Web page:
Why December 25?

Andy Williams famously sang, “It’s the most wonderful time of the year!” Ironically, even as we hear that song everywhere this time of year, we are also inundated, on TV and online, in magazines and newspapers, with the “shocking” idea that, while we don’t really know when Jesus was born, it definitely wasn’t December 25.

There are three popular objections to the traditional date of Jesus’ birth: the Bible doesn’t say December 25, the shepherds wouldn’t have been out at night in late December, and the church simply took over and Christianized a preexisting pagan festival. This third objection has been repeated so often and in so many ways that even many pious, conservative, Bible-believing Christians have accepted it.

However, what if I told you that December 25 probably was the day on which the Lord Jesus was born? What if I told you that the evidence actually does point to December 25?

Objection 1: The Bible doesn’t specify December 25

True enough. It doesn’t. But St. Luke is a historian. He tells us he interviewed eyewitnesses and researched the facts (Luke 1:1–4). He records that Zechariah, father of St. John the Baptist, was a priest “of the division of Abijah” (Luke 1:5). In 1 Chronicles 24, we read that David organized the divisions of priests and assigned times for their service. Each division would have served twice a year in the temple for about a week at a time. The division of Abijah was assigned the 8th and 32nd rotations.

This would put Zechariah’s group on duty around the Day of Atonement (Sept. 22–30). During this week, the angel Gabriel appeared to Zechariah, and when he returned home from the temple, John the Baptist was conceived (Luke 1:24). That would put John’s birth in late June — and from time immemorial, the church has celebrated John’s birth on June 24.

But St. Luke’s chronology doesn’t stop there. Six months after Gabriel appeared to Zechariah in the temple, Gabriel was sent to the Virgin Mary in Nazareth (Luke 1:26). Six months after late September would be late March. March 25 has always been the date celebrating Christ’s conception in the womb of the blessed Virgin Mary. (We’ll come back to that date in a bit.) Nine months from March 25 brings you to late December … December 25.

Objection 2: The shepherds wouldn’t have had flocks out at night in the winter

If you lived in the climate of northern Europe or the American Midwest, that would be obvious. However, the climate of the Middle East is more similar to the American Southwest. It can get cool and chilly in the winter, but usually not downright freezing.

A look at the breed of sheep indigenous to the Middle East, the Awassi sheep, gives us further clues. These sheep were raised primarily for milk, meat and wool. In Judea, they would have been used for sacrifice as well; males without mark or blemish would have been the paschal lambs. In the land of Israel, their breeding season runs from June to September, with lambing season coming in December to mid-January. Were those shepherds “keeping watch over their flocks by night” (Luke 2:8) in late December because the ewes were giving birth? It certainly seems so.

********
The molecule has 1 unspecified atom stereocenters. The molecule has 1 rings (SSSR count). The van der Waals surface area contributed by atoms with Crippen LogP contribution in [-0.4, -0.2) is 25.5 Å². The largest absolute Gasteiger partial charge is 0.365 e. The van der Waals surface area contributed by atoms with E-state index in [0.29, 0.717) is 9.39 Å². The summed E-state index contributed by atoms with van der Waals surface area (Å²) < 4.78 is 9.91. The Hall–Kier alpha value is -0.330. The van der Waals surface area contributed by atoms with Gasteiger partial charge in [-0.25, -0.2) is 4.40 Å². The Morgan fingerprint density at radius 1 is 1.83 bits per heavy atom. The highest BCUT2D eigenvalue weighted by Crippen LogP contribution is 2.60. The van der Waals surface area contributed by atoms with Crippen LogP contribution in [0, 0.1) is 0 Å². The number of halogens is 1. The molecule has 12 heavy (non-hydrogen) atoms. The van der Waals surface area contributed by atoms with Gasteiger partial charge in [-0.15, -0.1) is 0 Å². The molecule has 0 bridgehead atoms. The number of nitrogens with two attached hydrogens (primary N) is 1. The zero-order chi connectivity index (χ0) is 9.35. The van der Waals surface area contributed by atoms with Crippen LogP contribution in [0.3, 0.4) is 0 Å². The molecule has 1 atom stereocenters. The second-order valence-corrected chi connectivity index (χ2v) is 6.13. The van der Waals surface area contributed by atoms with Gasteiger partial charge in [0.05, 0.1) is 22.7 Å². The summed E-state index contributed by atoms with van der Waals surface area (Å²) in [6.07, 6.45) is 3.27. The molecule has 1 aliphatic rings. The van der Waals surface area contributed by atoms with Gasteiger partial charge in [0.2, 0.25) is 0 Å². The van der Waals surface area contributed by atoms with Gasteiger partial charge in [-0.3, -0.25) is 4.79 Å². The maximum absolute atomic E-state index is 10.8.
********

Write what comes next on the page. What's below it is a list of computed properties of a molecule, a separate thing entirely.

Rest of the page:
Objection 3: The church just picked December 25 in the late fourth century to take over a popular pagan festival

This is the most popular and widely accepted criticism of December 25 as the date of Jesus’ birth, but it is also the weakest. It’s surprising how many Christians accept it at face value.

Yes, there was a festival of Sol Invictus (the Unconquered Sun), established in Rome by the emperor Aurelian, but it wasn’t anything major or ancient to the Romans. The so-called Saturnalia was simply a general solar cult to which Aurelian attached his name (from the Latin aurora, meaning “sunrise”) in A.D. 274, long after many Christians had already been celebrating Christmas on December 25. On top of that, Saturnalia ran from December 17–23, not the 25.

But why would the church, which for centuries had stood against pagan festivals and idol worship and exhorted her members not to participate in such, suddenly allow one to stand, simply Christianizing some of its elements?

Rather, the church had been speaking of December 25 as the date of the birth of the Lord Jesus for at least 150 years prior to Aurelian. Theophilus (115–181), bishop of Caesarea, said: “We ought to celebrate the birthday of Our Lord on whatsoever day the twenty-fifth of December shall happen.” St. Telesphorus, bishop of Rome from 126–137, established the custom of the Midnight Mass — the celebration of the Divine Service in honor of the birth of Christ at midnight on December 25. St. Hippolytus (170–240), another prominent member of the Roman church, calculated the birth of Christ to December 25, (which he said was a Wednesday), based on His death on March 25 (a Friday). We’ll come back to the further significance of these two dates.

In the year 354, Julian the Apostate, a pagan emperor who apostatized or rejected the Christian faith, established the Natalis Sol Invictus (the Birth of the Unconquered Sun) on December 25. This was simply an attempt to reestablish “classic” Roman paganism and suppress the church. Interestingly, prior to Julian the Apostate, there is a reference to “Thirty games ordered for the Nativity of the Unconquered,” but no mention of the sun. Was this, perhaps, a Christian emperor’s attempt to celebrate the birth of Christ with games and festivities?

December 25: A theological calculation

The calculations and research of St. Hippolytus give us a final, theological reason for celebrating the birth of Jesus on December 25.